TOTENBERG: Countering that argument are those who note that individuals are perfectly free to give money to candidates and to spend unlimited amounts independently supporting those candidates. So they shouldn't need a corporation to express themselves. Some critics, like Loyola's Elizabeth Pollman, see a difference between for-profit and nonprofit corporations. A nonprofit corporation formed to advance particular political views is one thing, she argues, a large for-profit corporation is something else entirely.
POLLMAN: There's no reason to believe that the people involved - shareholders, employees, even the directors or managers - have come together for an expressive purpose related to anything other than, really, what the business is doing.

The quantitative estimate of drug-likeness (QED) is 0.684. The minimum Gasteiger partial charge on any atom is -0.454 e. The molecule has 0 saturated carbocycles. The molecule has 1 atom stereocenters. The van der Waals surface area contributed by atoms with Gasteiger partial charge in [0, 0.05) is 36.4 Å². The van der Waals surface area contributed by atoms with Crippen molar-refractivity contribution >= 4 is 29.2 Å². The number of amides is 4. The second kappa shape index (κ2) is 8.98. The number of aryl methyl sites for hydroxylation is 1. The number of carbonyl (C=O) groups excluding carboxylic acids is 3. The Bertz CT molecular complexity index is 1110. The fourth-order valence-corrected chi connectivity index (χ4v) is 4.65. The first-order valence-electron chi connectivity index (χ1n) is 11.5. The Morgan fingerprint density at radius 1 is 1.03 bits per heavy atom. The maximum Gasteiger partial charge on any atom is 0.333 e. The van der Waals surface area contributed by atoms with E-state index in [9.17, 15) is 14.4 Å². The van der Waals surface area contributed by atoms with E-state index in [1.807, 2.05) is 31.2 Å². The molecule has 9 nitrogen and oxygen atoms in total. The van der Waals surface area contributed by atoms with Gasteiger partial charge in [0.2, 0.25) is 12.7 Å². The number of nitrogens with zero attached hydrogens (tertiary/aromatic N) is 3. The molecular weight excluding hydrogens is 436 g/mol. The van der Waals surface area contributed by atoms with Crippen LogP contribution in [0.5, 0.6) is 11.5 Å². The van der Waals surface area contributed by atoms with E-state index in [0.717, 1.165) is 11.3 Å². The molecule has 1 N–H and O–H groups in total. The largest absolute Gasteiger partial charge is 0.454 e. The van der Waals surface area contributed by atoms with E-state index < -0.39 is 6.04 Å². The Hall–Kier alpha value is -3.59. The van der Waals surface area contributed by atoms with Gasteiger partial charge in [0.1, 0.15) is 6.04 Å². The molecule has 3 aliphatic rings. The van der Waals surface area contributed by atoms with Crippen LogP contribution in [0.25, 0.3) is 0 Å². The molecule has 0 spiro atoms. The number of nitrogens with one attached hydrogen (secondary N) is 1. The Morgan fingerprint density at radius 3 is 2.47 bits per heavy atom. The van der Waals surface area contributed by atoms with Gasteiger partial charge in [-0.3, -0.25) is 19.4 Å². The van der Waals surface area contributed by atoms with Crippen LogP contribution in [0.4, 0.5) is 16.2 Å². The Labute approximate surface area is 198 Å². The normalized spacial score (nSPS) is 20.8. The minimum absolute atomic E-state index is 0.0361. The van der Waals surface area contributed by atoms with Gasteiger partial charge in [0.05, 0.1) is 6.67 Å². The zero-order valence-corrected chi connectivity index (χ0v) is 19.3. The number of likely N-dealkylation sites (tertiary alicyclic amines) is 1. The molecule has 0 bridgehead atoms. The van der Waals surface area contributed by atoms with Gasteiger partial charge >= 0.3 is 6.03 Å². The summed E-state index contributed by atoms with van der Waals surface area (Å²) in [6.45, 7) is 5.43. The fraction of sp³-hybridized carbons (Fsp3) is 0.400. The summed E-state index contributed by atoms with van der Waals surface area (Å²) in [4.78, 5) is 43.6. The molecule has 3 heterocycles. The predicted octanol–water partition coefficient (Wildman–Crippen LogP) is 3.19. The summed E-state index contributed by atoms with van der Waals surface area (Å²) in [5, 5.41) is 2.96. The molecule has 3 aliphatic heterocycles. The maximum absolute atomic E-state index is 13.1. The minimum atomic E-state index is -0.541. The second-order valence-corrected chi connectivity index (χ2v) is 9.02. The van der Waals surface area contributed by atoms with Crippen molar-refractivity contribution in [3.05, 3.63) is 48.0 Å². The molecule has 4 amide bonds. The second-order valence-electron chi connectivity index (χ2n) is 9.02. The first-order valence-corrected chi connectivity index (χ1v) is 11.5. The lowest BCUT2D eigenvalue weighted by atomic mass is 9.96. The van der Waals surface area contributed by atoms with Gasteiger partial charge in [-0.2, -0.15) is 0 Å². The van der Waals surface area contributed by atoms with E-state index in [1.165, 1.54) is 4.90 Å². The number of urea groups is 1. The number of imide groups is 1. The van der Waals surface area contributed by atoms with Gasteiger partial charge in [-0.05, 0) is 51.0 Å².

TOTENBERG: And shareholders and employees, she observes, have no real recourse if they disagree with how corporate money is spent in campaigns. And then there's the money-is-not-speech argument. Eben Moglen.
MOGLEN: I think the real problem for those of us who see ourselves as strong First Amendment believers - as I do, too - arises not so much because we think corporations shouldn't have rights as because we think that money isn't equal to speech. And we are now winding up using constitutional rules to concentrate corporate power in a way that's dangerous to democracy.
TOTENBERG: That, of course, is not how the Supreme Court majority sees its decision. The Court has said that because speech is an essential mechanism of democracy, discrimination against any class of speaker is forbidden by the First Amendment. It matters not, the Court said just this year, that some speakers, because of the money they spend on elections, may have to undo influence on public policy. What is important is that the First Amendment protects both speech and speaker, and the ideas that flow from each. Nina Totenberg, NPR News, Washington.